Outside, the raindrops were splashing in the puddles. His foot kicked the box on the floor. He picked it up. Waterproof? His mom knew he loved playing in the rain. He took the new shoes out of their box. The leather was thick and sturdy. It might be interesting to test and see if they really were waterproof. So what if they looked like clown shoes? He felt like a lonely, rejected clown. Splashing through puddles would cheer him.

The house was quiet. He grabbed a bowl of cereal for breakfast and called Al, who was still in bed. Kevin’s mom walked in while Al was explaining why the band couldn’t rehearse at his house today. He told his mom that he was trying out the clown shoes. Al heard him over the phone and laughed.

The walk to Al’s house was exhilarating. He was hardly wet when he arrived, except for the splashes on his jeans from dancing in the puddles. And, so far, the shoes kept his feet dry.

Mike was already there and Liam, the last band member, arrived shortly after Kevin. They quietly complained about not being able to rehearse. The boys were restless, wandering around the house. They drifted into the kitchen several times. Eventually Al’s mom chased them out of her kitchen, threatening to put them to work.

Kevin suggested a walk to the mall. When Al objected to getting wet, Kevin said, “We get wet riding bikes in the rain, hiking in the rain and playing football in the rain. A walk in the rain would be fun. I’m going. You coming?”

Once they were out of the residential area, Kevin started singing some of the band’s rock-and-roll songs. Even though his friends joined him, the rock and roll just didn’t fit their mood. Suddenly Kevin started “Singing in the Rain” and they all laughed. Mike took off running and they raced to the mall.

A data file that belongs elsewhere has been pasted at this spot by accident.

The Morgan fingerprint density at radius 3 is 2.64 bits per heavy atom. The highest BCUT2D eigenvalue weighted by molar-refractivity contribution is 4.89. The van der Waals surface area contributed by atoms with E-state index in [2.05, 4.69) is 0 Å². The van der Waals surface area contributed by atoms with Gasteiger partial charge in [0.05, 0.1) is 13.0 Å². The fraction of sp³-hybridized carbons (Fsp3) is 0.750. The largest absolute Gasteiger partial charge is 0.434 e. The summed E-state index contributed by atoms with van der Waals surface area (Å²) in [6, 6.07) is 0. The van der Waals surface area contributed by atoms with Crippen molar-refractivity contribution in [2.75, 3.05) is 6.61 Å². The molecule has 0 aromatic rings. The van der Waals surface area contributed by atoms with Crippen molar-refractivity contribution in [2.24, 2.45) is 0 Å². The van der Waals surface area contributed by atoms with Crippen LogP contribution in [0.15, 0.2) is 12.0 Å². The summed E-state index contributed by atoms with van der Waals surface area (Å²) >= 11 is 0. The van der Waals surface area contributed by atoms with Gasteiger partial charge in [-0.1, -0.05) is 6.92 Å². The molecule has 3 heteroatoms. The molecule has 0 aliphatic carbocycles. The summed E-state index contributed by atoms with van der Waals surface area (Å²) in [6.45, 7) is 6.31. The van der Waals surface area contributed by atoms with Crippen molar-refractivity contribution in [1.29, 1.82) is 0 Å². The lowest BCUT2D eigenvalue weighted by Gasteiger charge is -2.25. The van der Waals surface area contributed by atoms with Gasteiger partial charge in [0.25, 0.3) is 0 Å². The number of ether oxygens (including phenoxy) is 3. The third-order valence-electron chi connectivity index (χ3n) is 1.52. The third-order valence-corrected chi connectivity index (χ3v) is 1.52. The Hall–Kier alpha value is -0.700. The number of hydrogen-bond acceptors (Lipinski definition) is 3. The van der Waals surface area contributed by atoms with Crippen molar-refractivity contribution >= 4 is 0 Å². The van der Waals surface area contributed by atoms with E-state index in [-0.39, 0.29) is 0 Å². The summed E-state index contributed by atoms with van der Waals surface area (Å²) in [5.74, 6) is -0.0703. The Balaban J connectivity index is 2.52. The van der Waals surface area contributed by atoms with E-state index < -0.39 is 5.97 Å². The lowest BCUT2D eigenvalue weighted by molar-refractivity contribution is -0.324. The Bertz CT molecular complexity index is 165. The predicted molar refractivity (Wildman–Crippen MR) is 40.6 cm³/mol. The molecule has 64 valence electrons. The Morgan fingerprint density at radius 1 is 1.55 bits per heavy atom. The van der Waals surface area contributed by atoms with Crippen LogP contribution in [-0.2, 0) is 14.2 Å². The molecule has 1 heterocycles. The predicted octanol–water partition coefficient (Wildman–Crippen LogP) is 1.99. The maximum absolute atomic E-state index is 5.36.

The mall didn’t open until ten o’clock. So they circled it, looking for more adventure. It began to rain a little harder, too.

“Hey, Kevin,” Al taunted, “I thought you were going to wear clown shoes. Where are they?”

“On my feet.”

Al looked at Kevin’s feet, “Those?” Al sounded genuinely puzzled. “They’re not clown shoes. They’re just sneakers.”

Kevin just shrugged. He was having too much fun to argue with Al.

Mike hollered, “Come on! Second breakfast!” and headed toward a McDonald’s with Liam right behind him. Al and Kevin quickly followed.

Tiny puddles formed on the floor beneath them as they warmed themselves with hot coffee. Just as Kevin bit into a sausage biscuit he heard Liam groan, “Uh oh!”

Mike whispered, “Hey, look who’s graced us with her presence.”

Vanessa walked in, escorted by Greg.

The four boys erupted in laughter when they saw Greg. “What’s happened to our favorite geek? He’s become a preppy freak!” Liam chortled.

“Hey Greg!” Al just could not pass up this opportunity, “Love your new look. Nice how the tie matches the cardigan and khakis. Very prep school. Nice shoes, too. They look like Kevin’s. Did you two go shopping together?” His gaze shifted to Vanessa, but his remark was addressed to everyone, “You’d think someone as sophisticated as Vanessa would know better than to dress her escort in a tie and sneakers.” He turned his eyes to Greg, pausing an instant to emphasize his final gibe, “She did dress you this morning, didn’t she?”

Greg, already embarrassed, turned beet red.

Vanessa looked straight at Kevin.“Well, if it isn’t the four little pigs. I see you’re still wallowing in the mud.”

Kevin grinned, “Wrong again,” he said, “like Gene Kelly, we’ve been singing in the rain.”

She snapped her jaw shut, censoring the comment she was about to make. Turning back to the counter she appeared to examine the menu. Greg quietly ordered breakfast.

Kevin looked down at his feet. He felt sorry for Greg and happy for himself. He was who he was, wet shoes, muddy bike and frequent bench warmer. The shoes were just like Greg’s, except Greg’s were tan and dry, not black and, well, damp. He grinned and said a silent ‘thank you’ to his mom. They were not bad shoes. In fact, they were quite comfortable. And now they had a good memory. Gene Kelly shoes. Great for dancing in the rain.

Bookmark the permalink.